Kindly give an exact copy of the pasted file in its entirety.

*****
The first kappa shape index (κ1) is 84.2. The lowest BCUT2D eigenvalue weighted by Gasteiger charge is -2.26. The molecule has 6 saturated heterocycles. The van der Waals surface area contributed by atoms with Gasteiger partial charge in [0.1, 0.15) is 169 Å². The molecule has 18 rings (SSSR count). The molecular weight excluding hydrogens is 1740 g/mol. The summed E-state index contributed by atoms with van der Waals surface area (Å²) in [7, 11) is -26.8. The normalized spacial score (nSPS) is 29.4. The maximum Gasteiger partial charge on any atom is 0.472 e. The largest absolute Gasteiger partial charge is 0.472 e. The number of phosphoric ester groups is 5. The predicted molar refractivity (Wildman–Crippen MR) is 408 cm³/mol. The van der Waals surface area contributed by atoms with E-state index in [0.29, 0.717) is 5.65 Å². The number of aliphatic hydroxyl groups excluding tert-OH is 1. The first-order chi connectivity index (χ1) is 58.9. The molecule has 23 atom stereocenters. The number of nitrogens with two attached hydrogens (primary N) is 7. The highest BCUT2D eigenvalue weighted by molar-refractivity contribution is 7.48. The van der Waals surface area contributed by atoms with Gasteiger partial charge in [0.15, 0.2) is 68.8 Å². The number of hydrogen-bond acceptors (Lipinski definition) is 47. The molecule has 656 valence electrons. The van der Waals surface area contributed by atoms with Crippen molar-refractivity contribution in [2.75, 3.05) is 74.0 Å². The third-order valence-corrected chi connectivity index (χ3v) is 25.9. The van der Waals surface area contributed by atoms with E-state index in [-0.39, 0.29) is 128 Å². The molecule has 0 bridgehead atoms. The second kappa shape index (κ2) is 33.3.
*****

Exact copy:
The first kappa shape index (κ1) is 84.2. The lowest BCUT2D eigenvalue weighted by Gasteiger charge is -2.26. The molecule has 6 saturated heterocycles. The van der Waals surface area contributed by atoms with Gasteiger partial charge in [0.1, 0.15) is 169 Å². The molecule has 18 rings (SSSR count). The molecular weight excluding hydrogens is 1740 g/mol. The summed E-state index contributed by atoms with van der Waals surface area (Å²) in [7, 11) is -26.8. The normalized spacial score (nSPS) is 29.4. The maximum Gasteiger partial charge on any atom is 0.472 e. The largest absolute Gasteiger partial charge is 0.472 e. The number of phosphoric ester groups is 5. The predicted molar refractivity (Wildman–Crippen MR) is 408 cm³/mol. The van der Waals surface area contributed by atoms with E-state index in [0.29, 0.717) is 5.65 Å². The number of aliphatic hydroxyl groups excluding tert-OH is 1. The first-order chi connectivity index (χ1) is 58.9. The molecule has 23 atom stereocenters. The number of nitrogens with two attached hydrogens (primary N) is 7. The highest BCUT2D eigenvalue weighted by molar-refractivity contribution is 7.48. The van der Waals surface area contributed by atoms with Gasteiger partial charge in [0.15, 0.2) is 68.8 Å². The number of hydrogen-bond acceptors (Lipinski definition) is 47. The molecule has 656 valence electrons. The van der Waals surface area contributed by atoms with Crippen molar-refractivity contribution in [2.75, 3.05) is 74.0 Å². The third-order valence-corrected chi connectivity index (χ3v) is 25.9. The van der Waals surface area contributed by atoms with E-state index in [-0.39, 0.29) is 128 Å². The molecule has 0 bridgehead atoms. The second kappa shape index (κ2) is 33.3.